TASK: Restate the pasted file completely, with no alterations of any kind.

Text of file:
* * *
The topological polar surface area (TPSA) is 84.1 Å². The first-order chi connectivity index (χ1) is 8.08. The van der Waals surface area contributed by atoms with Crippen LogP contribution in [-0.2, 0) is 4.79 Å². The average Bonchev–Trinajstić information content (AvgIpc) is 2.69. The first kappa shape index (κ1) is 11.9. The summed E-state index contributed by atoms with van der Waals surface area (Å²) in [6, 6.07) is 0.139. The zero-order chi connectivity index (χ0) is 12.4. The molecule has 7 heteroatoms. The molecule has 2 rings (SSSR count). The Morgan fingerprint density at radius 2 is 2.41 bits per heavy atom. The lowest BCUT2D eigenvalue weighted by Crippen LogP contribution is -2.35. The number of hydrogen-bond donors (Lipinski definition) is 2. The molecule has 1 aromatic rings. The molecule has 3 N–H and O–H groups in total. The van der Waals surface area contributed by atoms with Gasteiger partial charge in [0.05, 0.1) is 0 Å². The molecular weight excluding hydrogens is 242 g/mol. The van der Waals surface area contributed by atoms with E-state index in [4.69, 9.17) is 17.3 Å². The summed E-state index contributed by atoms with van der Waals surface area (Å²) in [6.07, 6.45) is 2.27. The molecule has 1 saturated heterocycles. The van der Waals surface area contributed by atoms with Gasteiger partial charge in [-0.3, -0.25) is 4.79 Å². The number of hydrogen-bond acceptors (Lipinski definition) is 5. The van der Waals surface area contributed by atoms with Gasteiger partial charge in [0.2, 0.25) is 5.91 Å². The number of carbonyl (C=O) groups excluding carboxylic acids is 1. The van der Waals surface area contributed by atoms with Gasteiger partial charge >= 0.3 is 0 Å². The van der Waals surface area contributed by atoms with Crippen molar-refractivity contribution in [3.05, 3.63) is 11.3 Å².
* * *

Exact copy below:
The topological polar surface area (TPSA) is 84.1 Å². The first-order chi connectivity index (χ1) is 8.08. The van der Waals surface area contributed by atoms with Crippen LogP contribution in [-0.2, 0) is 4.79 Å². The average Bonchev–Trinajstić information content (AvgIpc) is 2.69. The first kappa shape index (κ1) is 11.9. The summed E-state index contributed by atoms with van der Waals surface area (Å²) in [6, 6.07) is 0.139. The zero-order chi connectivity index (χ0) is 12.4. The molecule has 7 heteroatoms. The molecule has 2 rings (SSSR count). The Morgan fingerprint density at radius 2 is 2.41 bits per heavy atom. The lowest BCUT2D eigenvalue weighted by Crippen LogP contribution is -2.35. The number of hydrogen-bond donors (Lipinski definition) is 2. The molecule has 1 aromatic rings. The molecule has 3 N–H and O–H groups in total. The van der Waals surface area contributed by atoms with Gasteiger partial charge in [0.05, 0.1) is 0 Å². The molecular weight excluding hydrogens is 242 g/mol. The van der Waals surface area contributed by atoms with E-state index in [4.69, 9.17) is 17.3 Å². The summed E-state index contributed by atoms with van der Waals surface area (Å²) in [6.07, 6.45) is 2.27. The molecule has 1 saturated heterocycles. The van der Waals surface area contributed by atoms with Gasteiger partial charge in [-0.3, -0.25) is 4.79 Å². The number of hydrogen-bond acceptors (Lipinski definition) is 5. The van der Waals surface area contributed by atoms with Gasteiger partial charge in [0.2, 0.25) is 5.91 Å². The number of carbonyl (C=O) groups excluding carboxylic acids is 1. The van der Waals surface area contributed by atoms with Gasteiger partial charge >= 0.3 is 0 Å². The van der Waals surface area contributed by atoms with Crippen molar-refractivity contribution in [3.05, 3.63) is 11.3 Å².